Best Practices for an Employer to Promote Work Life Balance

So, what do these top work-life balance companies have in common?  And what can other employers learn from them about promoting work-life balance in their organizations?

As I survey the lists, a couple of things stand out:

  • Flexible scheduling – Allowing employees to work a schedule that suits them best for a particular day, based on their personal needs.  For example, allowing them the ability to work four 10-hour days instead of five 8-hour days.  Or being able to take time off for personal errands, kids activities, or personal projects.
  • Telecommuting – Giving employees the option to work from home, a coffee shop, or other location outside of the office or workplace. Some companies allow people to do this permanently.  Others allow it once a week, or for special projects.
  • Investment in personal growth and development – Providing funding for an employee to get a degree, attend workshops, complete professional certification programs, or get coaching for both their professional work and personal growth.
  • Concierge Services – Offer employees services that help to simplify their personal life, like on-site child care, cleaning service, shopping service, providing meals, etc.
  • Care – When employees know that their boss genuinely cares about them and is concerned not just about their work performance but their personal life, that translates into goodwill that money can’t buy and carries over into how the employee treats their fellow employees and customers.
  • Fun – Many of these companies provide a “fun” work environment.  This doesn’t mean that things are all fun and games.  But it does mean that people find appropriate times to have fun, and celebrate, while they work.  It could mean allowing employees to wear jeans on Friday (or everyday), or wearing a sports jersey of their favorite team on game day, or holding contests or special events that bring people closer together as a team.

I’m keeping my eyes open for the 2011 lists of the best employers for work-life balance.  Do you think your employer could make the list?  Why or why not?

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Is Work-Life Balance a Myth?

Work Life Balance

Digital marketing maven Mitch Joel, of Six Pixels of Separation, said work-life balance is a myth in one of his recent blog posts:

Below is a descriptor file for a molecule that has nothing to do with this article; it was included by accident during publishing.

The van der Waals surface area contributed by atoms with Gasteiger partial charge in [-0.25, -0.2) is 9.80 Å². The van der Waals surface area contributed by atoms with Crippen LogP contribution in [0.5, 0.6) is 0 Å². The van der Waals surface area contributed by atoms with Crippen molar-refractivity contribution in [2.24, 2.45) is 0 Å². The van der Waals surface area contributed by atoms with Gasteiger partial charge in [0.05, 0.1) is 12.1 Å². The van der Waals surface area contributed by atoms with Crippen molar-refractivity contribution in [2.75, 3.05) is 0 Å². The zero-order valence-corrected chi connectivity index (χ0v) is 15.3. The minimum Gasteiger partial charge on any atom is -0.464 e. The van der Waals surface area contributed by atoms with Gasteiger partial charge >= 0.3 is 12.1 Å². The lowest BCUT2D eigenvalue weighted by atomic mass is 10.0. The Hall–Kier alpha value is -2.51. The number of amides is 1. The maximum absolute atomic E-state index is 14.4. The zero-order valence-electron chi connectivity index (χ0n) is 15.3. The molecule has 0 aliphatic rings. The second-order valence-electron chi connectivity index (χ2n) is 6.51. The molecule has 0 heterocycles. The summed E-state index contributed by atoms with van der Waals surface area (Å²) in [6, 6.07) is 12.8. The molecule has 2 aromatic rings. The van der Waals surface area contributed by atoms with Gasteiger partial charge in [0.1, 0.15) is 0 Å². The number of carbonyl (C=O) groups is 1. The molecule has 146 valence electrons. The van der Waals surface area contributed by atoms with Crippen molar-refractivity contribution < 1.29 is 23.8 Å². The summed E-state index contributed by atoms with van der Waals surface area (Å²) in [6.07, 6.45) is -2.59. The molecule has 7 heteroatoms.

There is no such thing as work/life balance. By even saying there is such balance, you’re making an internal agreement that work is not a part of a healthy life, and I just don’t buy it. Like you, I put a good chunk of my waking hours against the work I do. I can’t accept that it doesn’t constitute an important and real part of my life. In the end, I’m not looking for work/life balance…I’m looking for life balance.

I’m not so sure I’m following Mitch correctly.  Is he saying that anyone who claims to be pursuing work-life balance is invalidating the importance of work in their lives?  I’ve never met anyone who has done that – have you?

Why call it work-life balance?

I think the phrase “work-life balance” came about because most of us spend more time doing work than doing anything else (except maybe sleeping, perhaps, and that’s iffy for a lot of us – me, for sure).  As Robert Pagliarini points out in The Other 8 Hours, the average person spends about 8 hours working and 8 hours sleeping (your personal mileage may vary), leaving 8 hours to do everything else in your life.

Anyone I’ve ever met or read who is pursuing a balanced life does so because they recognized that their work, while valued and important, could easily dominate their life if they let it.  They came to a point where they realized they didn’t just want to “win” at work, but in the other areas of their life as well.

Gratefully, some people are able to see the need for change, and take steps toward greater balance and alignment, before it’s too late. Others don’t have a clue until their spouse leaves, the kids don’t care if they’re home or not, they have a heart attack, or lose their job (along with their sense of identity which was wrapped up in their work).